mergers and acquisitions

A Tune-Up for the U.S. Innovation Engine

Yan Zheng
Mar 24, 2018

A common mantra of economists and politicians is that “innovation is the engine of U.S. economic growth,” and one of the best fuels for that engine is investments in research and development (R&D). One study estimated that for every one percent increase in R&D spending as much as $122 billion in 2017 dollars is added to the U.S. economy. However, with stagnant gross domestic R&D spending over the last decade and anemic productivity and wage growth, many economists feel that the U.S. innovation engine is due for a tune-up.

Proponents of the 2018 tax reform bill will point out that the large cut in the corporate tax rate is just what is needed to boost the economy. By reducing the nominal tax rate from 35 to 21 percent, companies will have more money in their pockets for investments like R&D. But is that really how companies will spend their tax windfall? A study of corporate investments after the 2004 tax holiday revealed that U.S. firms spent the vast majority (84 percent) of their tax windfall on two things: stock buybacks (37 percent) and mergers and acquisitions (47 percent). Firms choose overwhelmingly to engage in these two activities in an effort to increase shareholder value, so just how beneficial are they to jumpstarting U.S. innovation?

When firms engage in stock buybacks they are purchasing their own stock to reduce the number of total available shares and thereby increase their stock price. At first glance it might seem that boosting stock prices would be a good thing for the economy—however, the stock market isn’t the economy. Buybacks are great for major shareholders such as the C-suite (i.e., top senior executives) and large institutional investors, but in practice they are a poor substitute for increasing worker’s wages and is a lost opportunity for firms to invest in equipment and R&D that would rev up the innovation engine.

The other preferred method for increasing shareholder value is market consolidation through mergers and acquisitions (M&As). In an industry with many competing firms, M&As can be beneficial in streamlining cost structures, acquiring key intellectual property, or eliminating rivals. However, as the field becomes more consolidated, shrinking competitive forces can create a business environment that stifles innovation. In a recent Harvard Business Review report of M&As in the pharmaceutical industry, researchers found that there was a 30 percent reduction in R&D spending and patent filings in post-merger firms. This consolidation also had a considerable spillover effect on competing firms not involved with the merger which exhibited a seven percent reduction in R&D spending and patents filings.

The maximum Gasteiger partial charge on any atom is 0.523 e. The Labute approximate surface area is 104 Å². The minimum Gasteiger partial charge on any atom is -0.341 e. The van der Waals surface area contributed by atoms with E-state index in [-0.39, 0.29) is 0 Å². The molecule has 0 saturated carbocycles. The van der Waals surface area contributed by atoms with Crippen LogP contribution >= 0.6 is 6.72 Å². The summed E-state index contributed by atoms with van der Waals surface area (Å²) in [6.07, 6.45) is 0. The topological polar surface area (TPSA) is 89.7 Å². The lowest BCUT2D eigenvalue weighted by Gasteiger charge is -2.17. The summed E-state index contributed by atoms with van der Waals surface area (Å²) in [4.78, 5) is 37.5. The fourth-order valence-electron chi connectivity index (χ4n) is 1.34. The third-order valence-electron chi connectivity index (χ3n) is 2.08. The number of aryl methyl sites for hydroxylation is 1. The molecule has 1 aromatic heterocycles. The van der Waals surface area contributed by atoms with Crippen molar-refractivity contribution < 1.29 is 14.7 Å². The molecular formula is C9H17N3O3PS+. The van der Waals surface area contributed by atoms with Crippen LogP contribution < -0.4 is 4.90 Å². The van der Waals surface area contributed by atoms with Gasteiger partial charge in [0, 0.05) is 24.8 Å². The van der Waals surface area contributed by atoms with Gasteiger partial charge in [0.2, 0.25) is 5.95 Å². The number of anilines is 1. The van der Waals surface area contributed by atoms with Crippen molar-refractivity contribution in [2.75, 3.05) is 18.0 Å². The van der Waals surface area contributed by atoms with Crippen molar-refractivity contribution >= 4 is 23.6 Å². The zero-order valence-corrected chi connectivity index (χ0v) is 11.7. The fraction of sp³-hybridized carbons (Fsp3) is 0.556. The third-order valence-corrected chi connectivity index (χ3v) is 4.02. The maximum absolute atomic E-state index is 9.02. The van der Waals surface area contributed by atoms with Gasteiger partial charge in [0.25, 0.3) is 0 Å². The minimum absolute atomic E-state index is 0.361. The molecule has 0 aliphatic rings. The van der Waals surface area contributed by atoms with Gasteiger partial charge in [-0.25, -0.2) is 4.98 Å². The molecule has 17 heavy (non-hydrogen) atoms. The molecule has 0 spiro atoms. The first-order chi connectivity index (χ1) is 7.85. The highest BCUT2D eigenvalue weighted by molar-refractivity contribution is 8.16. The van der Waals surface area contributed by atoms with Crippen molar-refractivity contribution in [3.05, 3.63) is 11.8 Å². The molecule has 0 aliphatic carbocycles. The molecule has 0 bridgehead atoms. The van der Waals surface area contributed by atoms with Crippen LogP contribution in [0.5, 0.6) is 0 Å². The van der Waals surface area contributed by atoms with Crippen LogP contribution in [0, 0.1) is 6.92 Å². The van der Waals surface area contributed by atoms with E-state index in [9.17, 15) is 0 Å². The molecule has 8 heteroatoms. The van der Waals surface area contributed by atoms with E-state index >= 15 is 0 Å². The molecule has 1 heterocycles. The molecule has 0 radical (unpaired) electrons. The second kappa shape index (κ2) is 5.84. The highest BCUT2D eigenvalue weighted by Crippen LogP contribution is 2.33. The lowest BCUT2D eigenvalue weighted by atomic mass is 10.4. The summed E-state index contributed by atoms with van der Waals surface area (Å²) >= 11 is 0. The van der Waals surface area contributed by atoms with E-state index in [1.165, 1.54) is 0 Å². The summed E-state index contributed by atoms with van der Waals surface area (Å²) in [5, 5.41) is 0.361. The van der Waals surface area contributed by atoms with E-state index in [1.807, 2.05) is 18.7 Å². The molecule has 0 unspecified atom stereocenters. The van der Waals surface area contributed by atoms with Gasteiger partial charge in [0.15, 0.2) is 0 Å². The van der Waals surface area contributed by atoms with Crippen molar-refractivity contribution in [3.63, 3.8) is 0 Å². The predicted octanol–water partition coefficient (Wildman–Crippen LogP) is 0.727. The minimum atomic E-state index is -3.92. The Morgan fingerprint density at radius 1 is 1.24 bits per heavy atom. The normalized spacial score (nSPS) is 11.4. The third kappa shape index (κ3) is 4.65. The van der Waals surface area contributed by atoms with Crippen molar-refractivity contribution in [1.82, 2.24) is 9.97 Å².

Despite these findings, stock buybacks and market consolidation through M&As are on the rise. American companies have so far spent over $171 billion on buybacks since January 1, 2018. The total number of deals in the high tech industry, for instance, has increased by nine percent since 2012 and it is the deals greater than $500M that have shown the greatest growth by volume. These activities have been effective at boosting stock prices but have done little to address the slow growth in worker productivity.

To be fair, responsibility for U.S. innovation should not rest on the private sector alone. Despite a decline in federally funded R&D over the past 30 years, the private sector has more than compensated for that decline with increased private sector R&D spending over the same period. Although the types of activities funded by the private sector are different from the federal government, we need to recognize the evolving role of the private sector in U.S. innovation and start a discussion on how to strike the right balance.

Image: Yan Zheng

Yan Zheng

Yan Zheng is an electrical engineering professional who has used his knowledge to help develop programs across multiple fields. From low-cost electronics manufacturing to biological and chemical agent detection, Zheng regularly coordinates with universities, small businesses, miltary, and government organizations.

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This blog does not necessarily reflect the views of AAAS, its Council, Board of Directors, officers, or members. AAAS is not responsible for the accuracy of this material. AAAS has made this material available as a public service, but this does not constitute endorsement by the association.

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